European Reasearch Council project start

Today is the official start date of my ERC Starting Grant project “The value of mothers to society: responses to motherhood and child rearing practices in prehistoric Europe”.

ERCThe European Research Council offers competitive grants for top researchers from all over the world. There are programs for all stages of career, Starting Grants (2-7 years after completion of the PhD), Consolidator Grants (7-12 years after PhD) and Advanced Grants for the most senior scientists. Competition is open for all disciplines. The host institution must be located in one of the 28 EU Member States or associated countries. As of 2016, the list of associated countries includes Iceland, Norway, Albania, Bosnia and Herzegovina, the former Yugoslav Republic of Macedonia, Montenegro, Serbia, Turkey, Israel, Moldova, Switzerland (partial association), Faroe Islands, Ukraine, Tunisia and Georgia.

The Austrian Research Fund supported my FWF-pilot project that started in January 2015 and focussed on developing methodology. From this platform, I was in the position to apply for an ERC Starting Grant to significantly expand my research chronologically and thematically.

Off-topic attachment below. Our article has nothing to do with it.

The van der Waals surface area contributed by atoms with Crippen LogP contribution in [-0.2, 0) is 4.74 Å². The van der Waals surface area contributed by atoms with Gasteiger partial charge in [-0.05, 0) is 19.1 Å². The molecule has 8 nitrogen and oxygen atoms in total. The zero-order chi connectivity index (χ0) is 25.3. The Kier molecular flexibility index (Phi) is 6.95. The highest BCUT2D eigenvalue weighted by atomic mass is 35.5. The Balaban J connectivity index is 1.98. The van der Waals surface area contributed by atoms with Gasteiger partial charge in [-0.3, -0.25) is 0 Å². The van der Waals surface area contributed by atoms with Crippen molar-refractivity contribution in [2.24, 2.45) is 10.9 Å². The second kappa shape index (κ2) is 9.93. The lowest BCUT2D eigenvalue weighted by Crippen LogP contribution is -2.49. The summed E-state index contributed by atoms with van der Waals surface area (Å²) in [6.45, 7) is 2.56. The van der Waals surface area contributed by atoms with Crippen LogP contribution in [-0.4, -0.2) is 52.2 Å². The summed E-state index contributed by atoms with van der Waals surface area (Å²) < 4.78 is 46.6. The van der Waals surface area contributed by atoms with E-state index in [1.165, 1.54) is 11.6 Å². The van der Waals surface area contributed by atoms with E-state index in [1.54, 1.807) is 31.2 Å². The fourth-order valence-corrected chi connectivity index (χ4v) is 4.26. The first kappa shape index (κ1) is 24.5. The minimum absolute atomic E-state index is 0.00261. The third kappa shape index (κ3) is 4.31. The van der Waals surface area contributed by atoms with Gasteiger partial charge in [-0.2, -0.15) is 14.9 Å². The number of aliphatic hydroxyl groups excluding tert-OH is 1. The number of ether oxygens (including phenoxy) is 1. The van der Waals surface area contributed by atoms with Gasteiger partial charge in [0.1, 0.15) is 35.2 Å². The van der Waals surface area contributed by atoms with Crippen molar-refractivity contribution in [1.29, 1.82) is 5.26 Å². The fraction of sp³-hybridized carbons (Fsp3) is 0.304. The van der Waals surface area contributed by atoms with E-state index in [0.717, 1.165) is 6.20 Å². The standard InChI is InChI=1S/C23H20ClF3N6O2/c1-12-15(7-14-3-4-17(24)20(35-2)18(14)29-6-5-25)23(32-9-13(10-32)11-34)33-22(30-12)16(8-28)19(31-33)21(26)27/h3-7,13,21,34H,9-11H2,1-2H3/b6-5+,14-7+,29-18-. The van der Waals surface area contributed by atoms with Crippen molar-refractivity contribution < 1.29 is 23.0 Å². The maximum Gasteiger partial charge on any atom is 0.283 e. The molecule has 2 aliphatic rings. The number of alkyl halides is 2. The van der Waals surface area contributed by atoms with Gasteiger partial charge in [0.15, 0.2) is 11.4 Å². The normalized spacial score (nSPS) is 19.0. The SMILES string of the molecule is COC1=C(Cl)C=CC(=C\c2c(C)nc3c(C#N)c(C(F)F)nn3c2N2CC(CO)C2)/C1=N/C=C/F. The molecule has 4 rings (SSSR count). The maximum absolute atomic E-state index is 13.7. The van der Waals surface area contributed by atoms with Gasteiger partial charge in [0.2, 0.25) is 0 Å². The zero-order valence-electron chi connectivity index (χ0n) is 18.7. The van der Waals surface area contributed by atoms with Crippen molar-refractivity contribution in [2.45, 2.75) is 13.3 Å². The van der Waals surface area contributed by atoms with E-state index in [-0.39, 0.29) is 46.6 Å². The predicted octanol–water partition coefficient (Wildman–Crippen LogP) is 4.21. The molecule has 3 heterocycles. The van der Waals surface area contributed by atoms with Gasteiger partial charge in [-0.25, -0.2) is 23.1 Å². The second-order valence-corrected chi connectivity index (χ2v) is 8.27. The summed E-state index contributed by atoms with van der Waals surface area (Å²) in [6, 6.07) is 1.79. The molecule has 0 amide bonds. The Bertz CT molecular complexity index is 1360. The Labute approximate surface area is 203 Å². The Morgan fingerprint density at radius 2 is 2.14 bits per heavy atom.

Although the completion of my PhD dates back to 2005, I could still apply for the Starting Grant scheme because my two children extend the eligibility window by 1.5 years each. This seems a fair solution for working mothers, at least it has worked for me!

The ERC grant scheme is competitive, but is one of the most generous one out there. It gives the principal investigator the chance to build a research group and focus extensively on the research topic for several years. Ideally, it builds the solid foundation of a scientific career, as well as advancing knowledge in all disciplines.

This, too, is my personal answer to the question “What has the EU ever done for us?”.

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About Katharina

Katharina is a prehistoric archaeologist working at the Austrian Academy of Sciences. Her main research interests include the archaeology of the human body, gender, identity and personhood as expressed through funerary practices and art. She specialises in the Bronze and Iron Ages of Europe. As a mother of two young boys, she gathered some practical experience in addition to her theoretical interest in motherhood.
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